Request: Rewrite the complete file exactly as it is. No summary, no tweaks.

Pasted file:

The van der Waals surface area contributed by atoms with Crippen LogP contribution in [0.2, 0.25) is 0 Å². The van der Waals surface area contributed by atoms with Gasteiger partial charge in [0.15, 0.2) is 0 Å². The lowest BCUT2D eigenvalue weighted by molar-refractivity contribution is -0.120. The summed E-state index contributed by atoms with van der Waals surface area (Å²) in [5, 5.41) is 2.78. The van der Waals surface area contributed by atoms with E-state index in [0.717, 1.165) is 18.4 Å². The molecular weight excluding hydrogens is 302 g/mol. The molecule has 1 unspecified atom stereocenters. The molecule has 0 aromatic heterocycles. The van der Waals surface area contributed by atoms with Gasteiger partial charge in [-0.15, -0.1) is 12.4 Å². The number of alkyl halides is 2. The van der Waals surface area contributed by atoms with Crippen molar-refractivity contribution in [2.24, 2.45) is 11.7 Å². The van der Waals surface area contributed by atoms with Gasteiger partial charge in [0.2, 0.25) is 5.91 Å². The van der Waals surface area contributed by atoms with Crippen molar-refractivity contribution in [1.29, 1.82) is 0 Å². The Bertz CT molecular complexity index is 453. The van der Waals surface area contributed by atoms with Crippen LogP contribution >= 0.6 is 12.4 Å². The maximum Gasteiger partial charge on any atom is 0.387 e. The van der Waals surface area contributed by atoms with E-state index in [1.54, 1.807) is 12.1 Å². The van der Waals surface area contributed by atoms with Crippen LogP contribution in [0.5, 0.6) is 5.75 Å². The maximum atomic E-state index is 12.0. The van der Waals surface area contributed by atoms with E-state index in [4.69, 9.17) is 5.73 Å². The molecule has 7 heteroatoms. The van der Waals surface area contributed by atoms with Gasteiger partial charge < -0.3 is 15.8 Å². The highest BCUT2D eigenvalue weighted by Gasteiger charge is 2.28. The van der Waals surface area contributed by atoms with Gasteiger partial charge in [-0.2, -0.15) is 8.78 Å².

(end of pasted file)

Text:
The van der Waals surface area contributed by atoms with Crippen LogP contribution in [0.2, 0.25) is 0 Å². The van der Waals surface area contributed by atoms with Gasteiger partial charge in [0.15, 0.2) is 0 Å². The lowest BCUT2D eigenvalue weighted by molar-refractivity contribution is -0.120. The summed E-state index contributed by atoms with van der Waals surface area (Å²) in [5, 5.41) is 2.78. The van der Waals surface area contributed by atoms with E-state index in [0.717, 1.165) is 18.4 Å². The molecular weight excluding hydrogens is 302 g/mol. The molecule has 1 unspecified atom stereocenters. The molecule has 0 aromatic heterocycles. The van der Waals surface area contributed by atoms with Gasteiger partial charge in [-0.15, -0.1) is 12.4 Å². The number of alkyl halides is 2. The van der Waals surface area contributed by atoms with Crippen molar-refractivity contribution in [2.24, 2.45) is 11.7 Å². The van der Waals surface area contributed by atoms with Gasteiger partial charge in [0.2, 0.25) is 5.91 Å². The van der Waals surface area contributed by atoms with Crippen molar-refractivity contribution in [1.29, 1.82) is 0 Å². The Bertz CT molecular complexity index is 453. The van der Waals surface area contributed by atoms with Crippen LogP contribution >= 0.6 is 12.4 Å². The maximum Gasteiger partial charge on any atom is 0.387 e. The van der Waals surface area contributed by atoms with E-state index in [1.54, 1.807) is 12.1 Å². The van der Waals surface area contributed by atoms with Crippen LogP contribution in [0.5, 0.6) is 5.75 Å². The maximum atomic E-state index is 12.0. The van der Waals surface area contributed by atoms with E-state index in [4.69, 9.17) is 5.73 Å². The molecule has 7 heteroatoms. The van der Waals surface area contributed by atoms with Gasteiger partial charge < -0.3 is 15.8 Å². The highest BCUT2D eigenvalue weighted by Gasteiger charge is 2.28. The van der Waals surface area contributed by atoms with Gasteiger partial charge in [-0.2, -0.15) is 8.78 Å².